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Sometimes when I'm bored in a waiting area, I would take a coin out of my pocket and spin it on a table. I never really tried to figure out what was going on. But, recently I wondered about two things:

  1. Can I determine the critical rotational speed that determines the instant when vertical displacement is involved? (Per Floris' clarification, 'vertical displacement' could be understood as 'tilting over'.)
  2. Assuming that the initial rotational impulse is known, can I predict the exact location where the coin lands?

More precisely :

We assume that a coin of dimensions $R=\text{radius and } h=\text{height}$ where $R >> h$ is initially standing on a flat surface prior to receiving a rotational impluse in a plane parallel to the surface. Further, we assume that the coin has mass $M$, with uniform mass distribution and that air resistance is much more important than kinetic friction due to the surface on which the coin spins.

Empirically, I observed that there are two regimes:

  1. Sliding contact with the flat surface, while the rotational speed $||\dot{\theta}||\geq c$ where $c$ is a constant which can be determined.
  2. Rolling contact without slipping, when $||\dot{\theta}|| < c$

Here's what I've attempted so far:

  1. Assuming small rotational speeds, which is reasonable, drag is proportional to the first power of rotational speed:

\begin{equation} F_D = C_d \dot{\theta} \frac{4 \pi}{3 \pi} \tag{1} \end{equation}

where $C_d$ is the drag coefficient and $\frac{4 \pi}{3 \pi}$ is the distance of the centroid of the semicircular half of the coin from the coin's center of gravity. Now the work done by the $F_D$ is proportional to the distance travelled by the centroid on both halves of the coin, so the total energy dissipated at time $t$ is given by:

\begin{equation} \Delta E(\theta, \dot{\theta},t) = 2 \int_{0}^{t} F_D \theta \frac{4 \pi}{3 \pi}= 2 C_d \big(\frac{4 \pi}{3 \pi}\big)^2 \int_{0}^{t} \dot{\theta} \theta dt= C_d \big(\frac{4 \pi}{3 \pi}\big)^2 {\theta (t)}^2\tag{2} \end{equation}

So the energy dissipated is just an explicit function of the angle $\theta$:

\begin{equation} \Delta E(\theta) = C_d \big(\frac{4 \pi}{3 \pi}\big)^2 {\theta (t)}^2\tag{3} \end{equation}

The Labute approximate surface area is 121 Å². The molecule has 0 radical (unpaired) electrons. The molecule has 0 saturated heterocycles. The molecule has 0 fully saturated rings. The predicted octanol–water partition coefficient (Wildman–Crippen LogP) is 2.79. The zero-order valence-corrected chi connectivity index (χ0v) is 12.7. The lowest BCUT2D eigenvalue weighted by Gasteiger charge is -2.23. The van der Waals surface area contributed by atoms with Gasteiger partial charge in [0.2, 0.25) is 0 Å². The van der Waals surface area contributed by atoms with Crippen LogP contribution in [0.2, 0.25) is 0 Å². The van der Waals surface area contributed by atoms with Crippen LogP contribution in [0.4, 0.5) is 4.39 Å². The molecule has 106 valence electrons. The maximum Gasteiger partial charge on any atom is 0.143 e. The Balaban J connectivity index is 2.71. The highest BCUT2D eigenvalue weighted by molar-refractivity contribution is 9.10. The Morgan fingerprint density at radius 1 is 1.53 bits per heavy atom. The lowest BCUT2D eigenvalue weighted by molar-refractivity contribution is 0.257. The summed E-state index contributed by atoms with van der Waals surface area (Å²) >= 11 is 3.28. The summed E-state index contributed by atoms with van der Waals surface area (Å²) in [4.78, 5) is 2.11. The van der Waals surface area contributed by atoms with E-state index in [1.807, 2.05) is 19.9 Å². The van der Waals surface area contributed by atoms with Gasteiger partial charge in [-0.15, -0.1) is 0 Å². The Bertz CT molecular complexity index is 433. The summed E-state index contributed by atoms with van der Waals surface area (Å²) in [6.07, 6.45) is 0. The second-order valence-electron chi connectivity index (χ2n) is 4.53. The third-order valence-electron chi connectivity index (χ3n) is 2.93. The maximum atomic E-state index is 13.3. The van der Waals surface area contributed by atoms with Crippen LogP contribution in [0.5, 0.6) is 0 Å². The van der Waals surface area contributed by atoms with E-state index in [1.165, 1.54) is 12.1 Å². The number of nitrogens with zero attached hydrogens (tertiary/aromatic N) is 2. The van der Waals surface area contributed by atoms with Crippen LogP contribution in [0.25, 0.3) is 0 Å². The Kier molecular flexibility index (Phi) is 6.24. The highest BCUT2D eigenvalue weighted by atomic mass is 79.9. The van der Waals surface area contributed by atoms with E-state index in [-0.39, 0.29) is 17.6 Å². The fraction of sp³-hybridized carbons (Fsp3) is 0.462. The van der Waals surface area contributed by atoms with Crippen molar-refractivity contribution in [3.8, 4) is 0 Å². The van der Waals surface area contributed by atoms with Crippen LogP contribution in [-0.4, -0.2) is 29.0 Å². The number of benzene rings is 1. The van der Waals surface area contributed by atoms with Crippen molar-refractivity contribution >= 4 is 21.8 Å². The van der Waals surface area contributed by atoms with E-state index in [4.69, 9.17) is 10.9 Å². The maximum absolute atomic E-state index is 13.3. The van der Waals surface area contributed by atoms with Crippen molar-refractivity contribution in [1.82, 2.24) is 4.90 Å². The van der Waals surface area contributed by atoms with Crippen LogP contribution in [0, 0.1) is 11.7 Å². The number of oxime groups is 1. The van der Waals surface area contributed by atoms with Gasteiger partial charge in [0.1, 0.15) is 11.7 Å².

So the Hamiltonian is given by:

\begin{equation} H(\theta, \dot{\theta}) = \frac{1}{2} I \dot{\theta}^2+mg\frac{h}{2}-\Delta E(\theta) \tag{4} \end{equation}

The equations of motion are then given by:

\begin{equation} \begin{cases} \dot{Q} = \frac{\partial H}{\partial \dot{\theta}} = I \dot{\theta} \\ \dot{P}=-\frac{\partial H}{\partial \theta} = 2 C_d(\frac{4R}{3 \pi})^2 \theta(t) \end{cases} \tag{5} \end{equation}

  1. It's not clear to me how I should interpret the equations of motion but my hunch is that the first phase has ended when the kinetic energy vanishes. This happens when the dissipated energy equals the kinetic energy:

\begin{equation} \frac{1}{2} I \dot{\theta}^2=C_d \big(\frac{4 \pi}{3 \pi}\big)^2 {\theta (t)}^2 \tag{6} \end{equation}

If we let $C_1 = \frac{I}{2}$ and $C_2 = C_d \big(\frac{4 \pi}{3 \pi}\big)^2$, the solutions I found are of the form:

\begin{equation} \frac{\dot{\theta}}{\theta} = \sqrt{\frac{C_2}{C_1}} \tag{7} \end{equation}

But, this is problematic as the solution is meant to be a unique $\theta$. However, I assume that this difficulty can be resolved and I think it might be due to a problem that occurred earlier.

Now, it remains to explain why the coin enters a second phase and begins to roll without slipping instead of simply stopping completely. My argument is that in practice the surface on which the coin spins is never completely flat, and the initial rotational impulse is never completely planar.